The flawless execution of cell division is essential to the generation and survival of all organisms. During every cell cycle, chromosomes must be accurately partitioned to daughter cells to prevent genomic instability and aneuploidy, a hallmark of many tumors and birth defects. Chromosomes segregate using their kinetochores, the specialized protein structures that assemble on centromeric DNA sequences and mediate attachment to microtubules. The foundation of all eukaryotic kinetochores is a conserved, inner centromere structure characterized by centromeric chromatin and its associated proteins. A hallmark of centromeric chromatin is Cenp-A, an essential histone H3 variant that epigenetically marks centromeres and is required for kinetochore assembly. The surrounding pericentromeric chromatin also makes various contributions to the fidelity of segregation. To fully understand the mechanisms that ensure accurate chromosome segregation, it is critical to elucidate outstanding questions about the functions and maintenance of centromeric and pericentromeric chromatin. This proposal will use purified kinetochores and a combination of biochemical, biophysical, proteomic and genomic approaches to address a number of outstanding questions about the contribution of centromeric chromatin to kinetochore function. 1) How do centromere-binding proteins contribute to the diverse functions of kinetochores? 2) How does pericentromeric chromatin regulate chromosome segregation? 3) What are the mechanisms that contribute to the exclusive localization of centromeres? The proposal will use budding yeast for these studies because they are amenable to biochemical, genetic and cytological studies, and the yeast kinetochore is the best characterized to date. Taken together, these studies of kinetochores and the underlying chromatin foundation in budding yeast will lead toward an understanding of the fundamental mechanisms of segregation in all eukaryotes. This work will not only elucidate important aspects about the process of segregation, but will aid in the design of better therapeutic interventions in the long-term.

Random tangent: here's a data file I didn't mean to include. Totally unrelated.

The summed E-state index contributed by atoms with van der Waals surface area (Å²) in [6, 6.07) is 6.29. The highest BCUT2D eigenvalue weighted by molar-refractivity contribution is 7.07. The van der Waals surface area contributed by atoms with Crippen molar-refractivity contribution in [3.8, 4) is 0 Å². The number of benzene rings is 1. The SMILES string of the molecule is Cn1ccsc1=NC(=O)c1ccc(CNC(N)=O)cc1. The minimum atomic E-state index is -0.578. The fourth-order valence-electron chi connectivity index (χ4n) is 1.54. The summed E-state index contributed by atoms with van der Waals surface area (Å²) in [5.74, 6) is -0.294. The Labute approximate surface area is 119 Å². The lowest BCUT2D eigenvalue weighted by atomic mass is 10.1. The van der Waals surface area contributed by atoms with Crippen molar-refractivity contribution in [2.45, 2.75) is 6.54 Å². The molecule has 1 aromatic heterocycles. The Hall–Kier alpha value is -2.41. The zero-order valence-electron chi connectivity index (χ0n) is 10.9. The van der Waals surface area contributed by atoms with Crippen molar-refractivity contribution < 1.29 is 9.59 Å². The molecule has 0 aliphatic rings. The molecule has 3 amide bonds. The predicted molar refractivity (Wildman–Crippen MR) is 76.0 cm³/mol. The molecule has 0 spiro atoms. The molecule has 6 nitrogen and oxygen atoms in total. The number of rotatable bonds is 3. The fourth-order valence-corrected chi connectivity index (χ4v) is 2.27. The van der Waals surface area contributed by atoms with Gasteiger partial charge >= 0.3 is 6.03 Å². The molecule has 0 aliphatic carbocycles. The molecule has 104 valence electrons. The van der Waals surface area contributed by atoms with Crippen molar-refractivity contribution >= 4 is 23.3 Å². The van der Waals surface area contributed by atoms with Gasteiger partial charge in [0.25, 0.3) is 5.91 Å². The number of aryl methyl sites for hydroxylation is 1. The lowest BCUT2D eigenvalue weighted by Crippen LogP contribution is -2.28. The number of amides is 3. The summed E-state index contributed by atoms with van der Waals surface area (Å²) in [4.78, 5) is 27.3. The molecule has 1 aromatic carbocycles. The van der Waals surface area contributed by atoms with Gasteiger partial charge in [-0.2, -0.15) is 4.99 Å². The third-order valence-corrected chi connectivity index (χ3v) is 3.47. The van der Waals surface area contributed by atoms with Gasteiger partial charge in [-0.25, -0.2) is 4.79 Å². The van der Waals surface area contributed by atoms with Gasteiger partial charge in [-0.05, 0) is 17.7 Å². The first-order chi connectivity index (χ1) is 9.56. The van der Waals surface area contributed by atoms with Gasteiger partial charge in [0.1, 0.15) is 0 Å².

All cells must inherit the right number of chromosomes every time they divide because the wrong number of chromosomes is a hallmark of cancer, birth defects, and other diseases related to problems in cell proliferation. We are therefore studying the process of chromosome partitioning to daughter cells when they divide to understand the basis for a number of human diseases.
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